Historical

It should be recalled briefly that the otic duct and sac, which are parts of the otic labyrinth and are of ectodermal origin, are very early differentiated from the otic vesicle in the 7 mm embryo as a medial diverticular projection (Bast, Anson and Gardner, ’47). This projection is produced because of an anteroposterior crease in the otic vesicle known as fold I. In subsequent development, fold II grows in to delimit the future otic duct from the sacculus, while later fold III, by deepening into the vesicle, comes to divide the proximal part of the otic duct into two ducts which connect the latter to the sacculus and utriculus, respectively. The otic duct, terminating in the otic sac, is a relatively smooth-contoured projection from the otic vesicle. At this early stage, the duct lies within the otic capsule paralleling the crus commune of the posterior and superior semicircular canals. The sac lies in a straight line with the duct, also parallel to the crus commune (fig. 1), but outside the otic capsule and between the layers of the dura.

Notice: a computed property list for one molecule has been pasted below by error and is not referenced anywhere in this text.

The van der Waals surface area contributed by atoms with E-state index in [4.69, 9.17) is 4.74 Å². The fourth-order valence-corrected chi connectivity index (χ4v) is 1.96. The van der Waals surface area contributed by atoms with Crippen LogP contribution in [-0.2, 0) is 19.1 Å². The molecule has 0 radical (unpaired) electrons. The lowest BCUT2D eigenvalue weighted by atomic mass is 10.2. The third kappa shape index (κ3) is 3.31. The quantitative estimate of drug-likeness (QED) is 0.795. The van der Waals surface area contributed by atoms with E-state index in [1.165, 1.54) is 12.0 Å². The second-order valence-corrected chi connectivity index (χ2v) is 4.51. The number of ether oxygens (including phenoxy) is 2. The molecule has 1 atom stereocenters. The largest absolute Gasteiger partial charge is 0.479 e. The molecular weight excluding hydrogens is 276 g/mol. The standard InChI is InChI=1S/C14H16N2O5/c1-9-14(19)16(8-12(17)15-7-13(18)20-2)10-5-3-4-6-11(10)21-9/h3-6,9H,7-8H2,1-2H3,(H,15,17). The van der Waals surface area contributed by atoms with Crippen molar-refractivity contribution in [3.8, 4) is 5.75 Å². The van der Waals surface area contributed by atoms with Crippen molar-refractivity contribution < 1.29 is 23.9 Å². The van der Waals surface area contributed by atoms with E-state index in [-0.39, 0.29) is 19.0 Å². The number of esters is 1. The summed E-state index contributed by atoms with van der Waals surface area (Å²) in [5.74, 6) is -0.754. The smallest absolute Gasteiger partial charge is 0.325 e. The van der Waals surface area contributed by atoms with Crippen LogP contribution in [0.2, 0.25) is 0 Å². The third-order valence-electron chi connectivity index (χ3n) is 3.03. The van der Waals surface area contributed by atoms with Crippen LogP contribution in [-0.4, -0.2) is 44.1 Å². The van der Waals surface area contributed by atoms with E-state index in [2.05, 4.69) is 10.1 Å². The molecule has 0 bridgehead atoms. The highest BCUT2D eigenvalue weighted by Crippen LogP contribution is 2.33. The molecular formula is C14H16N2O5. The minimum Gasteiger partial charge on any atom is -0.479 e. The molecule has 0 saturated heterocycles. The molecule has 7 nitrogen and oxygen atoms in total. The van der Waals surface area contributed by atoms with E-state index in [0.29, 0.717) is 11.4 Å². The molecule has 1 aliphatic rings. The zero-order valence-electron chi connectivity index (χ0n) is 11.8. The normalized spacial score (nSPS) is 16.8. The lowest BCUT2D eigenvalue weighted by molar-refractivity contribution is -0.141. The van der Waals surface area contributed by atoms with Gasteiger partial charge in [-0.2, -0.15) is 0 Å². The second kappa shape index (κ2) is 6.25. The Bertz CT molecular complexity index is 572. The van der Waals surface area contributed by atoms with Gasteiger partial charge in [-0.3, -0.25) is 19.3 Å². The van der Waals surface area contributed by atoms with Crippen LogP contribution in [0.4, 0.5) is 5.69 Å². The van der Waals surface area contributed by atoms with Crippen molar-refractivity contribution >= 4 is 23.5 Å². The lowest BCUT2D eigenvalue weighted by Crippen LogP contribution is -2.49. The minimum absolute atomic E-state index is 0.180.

This embryological forerunner of the adult duct and sac does not always remain as a smooth-walled tube (Anson, ’34). After the 25 mm stage low rugae appear in the proximal portion of the tube, as described by Anson and Wilson (’36). Guild described these rugae as seen in the adult guinea pig where they possess a specialized epithelium and subjacent vascular stroma. These rugosities were described earliest by Boettcher (1869) in the cat and in the human newborn, and later by Sterzi (’10) in man. That these rugae are actually elongate plaits has been shown by means of wax reconstructions (Anson and VVilson, ’36; Anson and Nesselrod, ’36; Bast, Anson and Gardner, ’47).